Carlton pitched on the same team as Hall of Famer Bob Gibson from 1965 to 1971. While Gibson in his prime was more dominant, Carlton showed flashes of the future greatness that would emerge in Philadelphia, squeaking past Gibson's 2.18 ERA with a 2.17 ERA in 1969 and topping Gibson 20 wins to 16 in spite of Gibson's lower ERA in 1971.
Though Wise would have two reasonably good years with St. Louis before moving on to the Boston Red Sox, the Carlton/Wise trade is generally viewed as a disaster for the Cardinals. Whereas Wise was a one-time All-Star in his two seasons in St. Louis, Carlton went on to earn seven nods en route to a record four NL Cy Young Awards in Philadelphia. His rise from star to superstardom was immediate, posting one of the greatest pitching seasons ever in 1972. Sweeping the NL Triple Crown, he finished with 27 wins, 310 strikeouts, and a 1.97 ERA, and was named the unanimous choice for the 1972 National League Cy Young Award.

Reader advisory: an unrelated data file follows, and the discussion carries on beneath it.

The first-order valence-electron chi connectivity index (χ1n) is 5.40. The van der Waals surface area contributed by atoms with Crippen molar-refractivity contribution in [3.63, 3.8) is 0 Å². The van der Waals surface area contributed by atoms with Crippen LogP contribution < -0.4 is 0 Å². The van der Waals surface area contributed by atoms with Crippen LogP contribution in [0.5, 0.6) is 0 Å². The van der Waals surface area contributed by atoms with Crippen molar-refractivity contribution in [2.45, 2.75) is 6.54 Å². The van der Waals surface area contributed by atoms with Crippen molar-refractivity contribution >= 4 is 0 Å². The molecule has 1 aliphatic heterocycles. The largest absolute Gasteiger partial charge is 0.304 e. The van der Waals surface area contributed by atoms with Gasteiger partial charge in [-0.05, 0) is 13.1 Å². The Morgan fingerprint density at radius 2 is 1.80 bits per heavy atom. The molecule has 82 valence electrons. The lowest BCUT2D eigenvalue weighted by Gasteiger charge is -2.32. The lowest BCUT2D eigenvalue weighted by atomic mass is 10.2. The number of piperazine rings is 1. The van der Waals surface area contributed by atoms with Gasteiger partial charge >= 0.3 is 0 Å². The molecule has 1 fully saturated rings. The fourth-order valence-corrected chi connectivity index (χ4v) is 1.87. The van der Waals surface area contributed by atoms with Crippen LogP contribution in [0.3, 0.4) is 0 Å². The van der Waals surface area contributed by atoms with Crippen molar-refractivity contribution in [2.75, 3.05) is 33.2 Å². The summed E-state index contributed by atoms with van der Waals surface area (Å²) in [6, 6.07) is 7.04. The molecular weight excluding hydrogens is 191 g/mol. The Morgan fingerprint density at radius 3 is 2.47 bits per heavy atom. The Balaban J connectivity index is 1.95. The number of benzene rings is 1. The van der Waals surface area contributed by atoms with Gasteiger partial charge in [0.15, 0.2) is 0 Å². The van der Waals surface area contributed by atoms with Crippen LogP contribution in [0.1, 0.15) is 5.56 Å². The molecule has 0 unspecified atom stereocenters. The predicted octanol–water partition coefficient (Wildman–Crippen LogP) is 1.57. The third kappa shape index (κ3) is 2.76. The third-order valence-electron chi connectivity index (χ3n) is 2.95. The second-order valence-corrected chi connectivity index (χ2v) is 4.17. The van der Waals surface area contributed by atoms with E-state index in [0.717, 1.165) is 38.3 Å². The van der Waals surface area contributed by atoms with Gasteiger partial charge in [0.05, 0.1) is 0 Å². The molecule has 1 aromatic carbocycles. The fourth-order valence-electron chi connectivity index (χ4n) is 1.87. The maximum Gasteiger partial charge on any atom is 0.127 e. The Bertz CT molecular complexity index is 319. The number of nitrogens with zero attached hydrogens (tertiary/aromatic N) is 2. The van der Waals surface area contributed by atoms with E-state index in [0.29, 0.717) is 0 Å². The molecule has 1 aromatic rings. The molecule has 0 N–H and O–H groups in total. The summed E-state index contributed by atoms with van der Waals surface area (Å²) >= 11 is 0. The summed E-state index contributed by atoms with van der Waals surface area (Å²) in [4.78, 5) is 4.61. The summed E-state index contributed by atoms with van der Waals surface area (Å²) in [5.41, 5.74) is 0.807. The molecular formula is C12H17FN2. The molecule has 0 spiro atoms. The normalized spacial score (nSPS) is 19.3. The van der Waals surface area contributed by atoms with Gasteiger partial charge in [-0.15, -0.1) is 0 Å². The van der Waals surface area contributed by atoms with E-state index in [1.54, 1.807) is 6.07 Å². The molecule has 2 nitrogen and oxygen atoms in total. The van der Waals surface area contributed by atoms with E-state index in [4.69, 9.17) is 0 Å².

He faltered in 1973 but bounced back robustly from 1974 to 1976, then won the Cy Young Award again in 1977, and after two solid years cinched it twice more in 1980 and 1982. In between, in spite of overall superior numbers (in WAR, ERA, and Win %, among others), he saw the award go to rookie sensation Fernando Valenzuela of the Los Angeles Dodgers in strike-shortened 1981 season.
Off the mound, Carlton lobbied in 1976 for the Phillies to sign his former Cardinal backstop, Tim McCarver, as his personal catcher. The pair lasted from 1976 through 1979 as a battery before Carlton resumed pitching to regular Philly catcher Bob Boone in 1980, after McCarver had retired.
During the 1970s, Carlton adopted martial arts, running, and strength conditioning regimes that were ahead of their time, including working his hand to the bottom of a large canister of rice to strengthen his wrist for throwing his trademark slider.